US-Guided Breakthrough | No Patients on the EHR | No Non-Radiologists

“This technology is essentially producing the world’s most advanced selfie, and the benefit is that there’s nothing dangerous about it.”

Hospital for Special Surgery’s Howard J. Hillstrom, PhD on how 3D surface imaging system could serve as an alternative to X-ray for scoliosis imaging.

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  • Carestream – Focused on delivering innovation that is life changing – for patients, customers, employees, communities and other stakeholders
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  • Medmo – Helping underinsured Americans save on medical scans by connecting them to imaging providers with unfilled schedule time
  • Nuance – AI and cloud-powered technology solutions to help radiologists stay focused, move quickly, and work smarter
  • Pocus Systems – A new Point of Care Ultrasound startup, combining a team of POCUS veterans with next-generation genuine AI technology to disrupt the industry
  • Qure.ai – Making healthcare more accessible by applying deep learning to radiology imaging

The Imaging Wire

Ultrasound-Guided Biopsy Breakthrough

Researchers at Germany’s Fraunhofer Institute developed a new MR-compatible ultrasound system that could reduce reliance on MRI for biopsy procedures. Here are some details:

DiPhAS KoMBUS – The DiPhAS KoMBUS system (includes: MRI-compatible monitor, two US transducers, and a MR-compatible multichannel ultrasound) allows initial MRI images to be used in combination with real-time ultrasound scans throughout biopsy procedures (vs. repeated MRI scans).

Benefits – This new approach significantly reduces biopsy procedural time/discomfort and lowers MR imaging costs compared to traditional MR-based biopsy needle guidance.

Next Steps – After successful tests on a phantom model, the DiPhAS KoMBUS system is expected to begin clinical trials within the next few months.

No Patients on the EHR

We can add patients to the list of folks who aren’t big on using EHR systems, as a new study published by Health Affairs finds that only about 10% of patients with access to their electronic medical records use it.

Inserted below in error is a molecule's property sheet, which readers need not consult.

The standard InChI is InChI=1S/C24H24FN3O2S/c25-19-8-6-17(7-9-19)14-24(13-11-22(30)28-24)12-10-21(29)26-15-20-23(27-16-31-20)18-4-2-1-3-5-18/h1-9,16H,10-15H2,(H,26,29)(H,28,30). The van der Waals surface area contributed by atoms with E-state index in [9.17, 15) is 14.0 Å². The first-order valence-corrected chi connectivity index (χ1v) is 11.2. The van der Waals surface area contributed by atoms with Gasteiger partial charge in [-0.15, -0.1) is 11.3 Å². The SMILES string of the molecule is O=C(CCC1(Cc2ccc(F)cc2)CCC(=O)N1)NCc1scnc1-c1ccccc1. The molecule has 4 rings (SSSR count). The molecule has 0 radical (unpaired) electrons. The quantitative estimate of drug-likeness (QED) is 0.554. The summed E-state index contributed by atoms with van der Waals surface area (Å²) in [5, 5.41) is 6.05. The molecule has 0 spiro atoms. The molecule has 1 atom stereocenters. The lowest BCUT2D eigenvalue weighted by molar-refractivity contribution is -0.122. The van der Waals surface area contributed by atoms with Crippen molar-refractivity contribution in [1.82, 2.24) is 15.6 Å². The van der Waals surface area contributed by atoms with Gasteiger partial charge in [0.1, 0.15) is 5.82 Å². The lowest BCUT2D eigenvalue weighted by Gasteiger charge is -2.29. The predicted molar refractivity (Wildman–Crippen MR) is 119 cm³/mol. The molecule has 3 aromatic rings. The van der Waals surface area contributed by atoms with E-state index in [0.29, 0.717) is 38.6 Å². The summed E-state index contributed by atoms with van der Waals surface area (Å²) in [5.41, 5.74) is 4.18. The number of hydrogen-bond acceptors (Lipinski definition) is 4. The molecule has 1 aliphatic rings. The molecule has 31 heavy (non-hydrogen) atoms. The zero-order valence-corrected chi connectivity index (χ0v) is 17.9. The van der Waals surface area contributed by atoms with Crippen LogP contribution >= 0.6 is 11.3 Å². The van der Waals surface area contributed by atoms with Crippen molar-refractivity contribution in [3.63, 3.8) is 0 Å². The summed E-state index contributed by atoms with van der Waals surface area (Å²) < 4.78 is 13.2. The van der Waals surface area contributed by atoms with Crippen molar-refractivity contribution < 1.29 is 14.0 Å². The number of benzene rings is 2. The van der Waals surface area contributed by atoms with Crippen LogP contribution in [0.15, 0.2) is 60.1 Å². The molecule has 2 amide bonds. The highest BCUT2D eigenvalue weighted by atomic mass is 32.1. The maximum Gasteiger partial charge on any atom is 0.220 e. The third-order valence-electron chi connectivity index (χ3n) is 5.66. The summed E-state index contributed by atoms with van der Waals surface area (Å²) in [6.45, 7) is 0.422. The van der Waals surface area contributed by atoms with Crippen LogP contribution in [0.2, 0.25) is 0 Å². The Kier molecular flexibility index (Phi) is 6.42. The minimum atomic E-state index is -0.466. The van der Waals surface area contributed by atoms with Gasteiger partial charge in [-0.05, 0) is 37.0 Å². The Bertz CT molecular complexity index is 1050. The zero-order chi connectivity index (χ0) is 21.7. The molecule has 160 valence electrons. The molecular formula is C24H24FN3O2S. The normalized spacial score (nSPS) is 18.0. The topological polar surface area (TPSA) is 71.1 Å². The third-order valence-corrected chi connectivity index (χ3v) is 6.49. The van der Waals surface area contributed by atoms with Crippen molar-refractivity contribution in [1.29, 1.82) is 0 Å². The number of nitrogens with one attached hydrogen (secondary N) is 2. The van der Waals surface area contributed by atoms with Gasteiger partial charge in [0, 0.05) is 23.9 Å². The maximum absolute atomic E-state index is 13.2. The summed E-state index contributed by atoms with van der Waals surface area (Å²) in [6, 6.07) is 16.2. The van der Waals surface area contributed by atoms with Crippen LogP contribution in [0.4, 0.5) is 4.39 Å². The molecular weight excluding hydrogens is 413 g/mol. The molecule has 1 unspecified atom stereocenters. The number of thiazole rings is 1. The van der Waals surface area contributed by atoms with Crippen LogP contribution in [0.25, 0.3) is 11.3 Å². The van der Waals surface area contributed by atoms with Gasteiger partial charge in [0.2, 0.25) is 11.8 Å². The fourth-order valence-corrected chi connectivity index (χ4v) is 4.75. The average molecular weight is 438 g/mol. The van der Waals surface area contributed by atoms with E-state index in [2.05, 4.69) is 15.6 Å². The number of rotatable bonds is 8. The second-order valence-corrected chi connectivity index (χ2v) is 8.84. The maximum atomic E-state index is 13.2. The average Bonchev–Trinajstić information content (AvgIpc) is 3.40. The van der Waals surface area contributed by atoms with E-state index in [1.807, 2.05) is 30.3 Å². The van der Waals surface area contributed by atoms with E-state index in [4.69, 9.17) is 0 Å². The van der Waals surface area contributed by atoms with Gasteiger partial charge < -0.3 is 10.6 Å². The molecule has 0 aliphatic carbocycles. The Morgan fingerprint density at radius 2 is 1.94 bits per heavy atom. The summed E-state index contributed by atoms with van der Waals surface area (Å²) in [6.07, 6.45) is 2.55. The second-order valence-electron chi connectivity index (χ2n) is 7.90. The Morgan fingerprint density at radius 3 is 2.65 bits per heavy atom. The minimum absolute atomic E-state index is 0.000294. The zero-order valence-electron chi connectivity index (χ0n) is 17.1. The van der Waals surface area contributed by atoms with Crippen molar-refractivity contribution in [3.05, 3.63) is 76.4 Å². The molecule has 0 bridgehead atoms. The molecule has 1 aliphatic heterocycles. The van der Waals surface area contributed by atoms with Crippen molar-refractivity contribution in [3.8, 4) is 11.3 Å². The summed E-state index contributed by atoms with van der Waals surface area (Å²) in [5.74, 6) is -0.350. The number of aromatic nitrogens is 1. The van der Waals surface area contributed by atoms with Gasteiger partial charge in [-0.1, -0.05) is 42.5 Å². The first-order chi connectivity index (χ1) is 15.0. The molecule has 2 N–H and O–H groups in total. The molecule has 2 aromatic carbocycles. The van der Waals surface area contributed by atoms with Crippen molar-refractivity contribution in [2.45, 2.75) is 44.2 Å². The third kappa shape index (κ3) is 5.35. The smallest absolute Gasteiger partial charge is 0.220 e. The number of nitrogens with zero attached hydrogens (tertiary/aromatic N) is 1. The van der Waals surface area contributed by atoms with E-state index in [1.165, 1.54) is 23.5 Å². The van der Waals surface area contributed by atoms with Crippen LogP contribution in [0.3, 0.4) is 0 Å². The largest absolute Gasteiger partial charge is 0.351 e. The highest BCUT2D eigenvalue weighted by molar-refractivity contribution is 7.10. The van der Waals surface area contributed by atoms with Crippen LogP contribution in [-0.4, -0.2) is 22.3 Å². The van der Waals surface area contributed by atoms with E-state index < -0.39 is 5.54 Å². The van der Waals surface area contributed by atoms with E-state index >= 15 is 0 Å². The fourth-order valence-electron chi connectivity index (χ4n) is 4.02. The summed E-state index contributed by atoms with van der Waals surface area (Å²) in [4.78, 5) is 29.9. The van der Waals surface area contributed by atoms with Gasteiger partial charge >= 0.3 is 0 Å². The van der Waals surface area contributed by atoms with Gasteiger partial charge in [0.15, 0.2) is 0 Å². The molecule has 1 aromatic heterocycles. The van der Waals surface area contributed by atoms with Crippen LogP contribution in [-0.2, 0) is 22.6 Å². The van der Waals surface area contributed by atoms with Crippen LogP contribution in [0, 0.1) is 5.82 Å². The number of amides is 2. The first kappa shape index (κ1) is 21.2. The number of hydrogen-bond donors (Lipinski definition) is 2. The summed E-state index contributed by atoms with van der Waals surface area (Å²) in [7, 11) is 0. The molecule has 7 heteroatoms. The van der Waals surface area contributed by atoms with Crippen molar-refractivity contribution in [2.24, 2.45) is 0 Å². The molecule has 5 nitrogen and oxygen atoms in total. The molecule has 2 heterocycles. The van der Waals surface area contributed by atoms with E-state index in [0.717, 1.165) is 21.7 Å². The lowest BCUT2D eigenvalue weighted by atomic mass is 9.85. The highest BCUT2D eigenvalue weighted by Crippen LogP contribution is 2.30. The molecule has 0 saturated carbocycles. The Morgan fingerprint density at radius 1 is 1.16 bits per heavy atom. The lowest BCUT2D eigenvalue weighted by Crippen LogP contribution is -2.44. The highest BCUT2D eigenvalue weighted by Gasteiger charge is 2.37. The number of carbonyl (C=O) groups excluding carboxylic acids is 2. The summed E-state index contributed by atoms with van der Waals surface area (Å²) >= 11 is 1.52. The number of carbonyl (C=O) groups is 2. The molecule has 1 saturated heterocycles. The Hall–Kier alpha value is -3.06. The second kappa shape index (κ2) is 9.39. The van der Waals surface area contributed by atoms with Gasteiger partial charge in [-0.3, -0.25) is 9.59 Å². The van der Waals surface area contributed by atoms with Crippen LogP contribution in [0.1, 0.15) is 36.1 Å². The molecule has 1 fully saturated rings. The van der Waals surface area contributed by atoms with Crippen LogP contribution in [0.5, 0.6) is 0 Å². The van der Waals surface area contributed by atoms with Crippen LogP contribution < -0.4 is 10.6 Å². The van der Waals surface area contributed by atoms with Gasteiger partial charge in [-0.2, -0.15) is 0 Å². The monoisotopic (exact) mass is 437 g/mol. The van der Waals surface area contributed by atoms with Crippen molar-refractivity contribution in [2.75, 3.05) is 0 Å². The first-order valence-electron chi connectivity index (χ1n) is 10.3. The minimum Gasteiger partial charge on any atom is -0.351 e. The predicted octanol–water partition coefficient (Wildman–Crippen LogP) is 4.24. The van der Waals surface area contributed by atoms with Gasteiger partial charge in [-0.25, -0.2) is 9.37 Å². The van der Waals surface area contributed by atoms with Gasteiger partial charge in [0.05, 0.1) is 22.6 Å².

The Study – A Portland-based team reviewed data from 2,410 U.S. hospitals between 2014 and 2016, finding that although 95% of hospitals allowed patients to view/download/transmit their electronic health information only 10% of those patients actually accessed their data. Access rates were highest among system-member, teaching, and for-profit hospitals, while hospitals in disadvantaged areas had lower access rates.

Significance – Given that one of the goals for EHRs was to help patients become better informed healthcare consumers, this study shows that patients either aren’t aware of their EHR access or not interested (or a mix of both). In other words, policy efforts to get patients to digitally engage with their healthcare data has failed, particularly among patients in disadvantaged groups/areas.

Suggestions – The researchers found that “there is significant room for improvement” in how we get patients to engage with their EHR data, suggesting that policy makers should consider new incentives and changing requirement thresholds for the Promoting Interoperability Program.

Microfractures Imaged

A University of Maryland Baltimore and University of Illinois-based team is developing a breakthrough spectral CT technique that uses nanoparticles to image bone microfractures. Here are some details:

Hafnium Breakthrough – The team developed hafnium-based nanoparticles that navigate and attach to bone microfractures, which are then imaged using spectral CT technology developed by Kiwi imaging startup MARS. This represents a significant milestone for microfracture imaging and spectral CT technolgy, especially given that traditional X-ray and CT are unable to effectively image microfractures.

Next Steps – The team is working to confirm that hafnium-based spectral CT imaging is safe for humans (it’s already been proven to excrete safely) and they may begin testing the microfracture imaging application on humans as early as 2020. They are also considering what other healthcare applications may benefit from spectral CT’s ability to image soft tissue in color (e.g. heart blockage) as they expand beyond microfracture imaging.

No Non-Radiologists

“Besides radiologists and cardiologists, no other medical specialty provides sufficient education for their trainees and practitioners in advanced imaging interpretation to justify allowing them to interpret these studies in practice, except under carefully controlled circumstances.” This is the conclusion from a new AJR study that likely has radiologists across the country nodding their heads:

The Study – A Thomas Jefferson University team studied advanced imaging interpretations (CT, MRI, PET, and general nuclear imaging) from 2015 to compare procedure volumes of radiologists and non-radiologist physicians and evaluate whether non-rads could be adequately trained to read these studies.

Results – As expected, radiologists performed the vast majority of CT (99.29%), MRI (99.04%), and PET (94.19%) interpretations, while general nuclear medicine studies were more evenly split between radiologists and non-radiologists (63.14% vs. 36.86%). Cardiologists read the most advanced imaging studies with 3% of all interpretations.

Implications – Given the lack of CT and MRI training available to non-radiologists, the ACR’s requirement that non-radiologist physicians complete 500 CT and MRI reads under supervision to interpret these modalities, and non-rads’ lack of exposure to advanced imaging, the researchers don’t believe non-radiologists will (or should) interpret more advanced imaging studies in the future .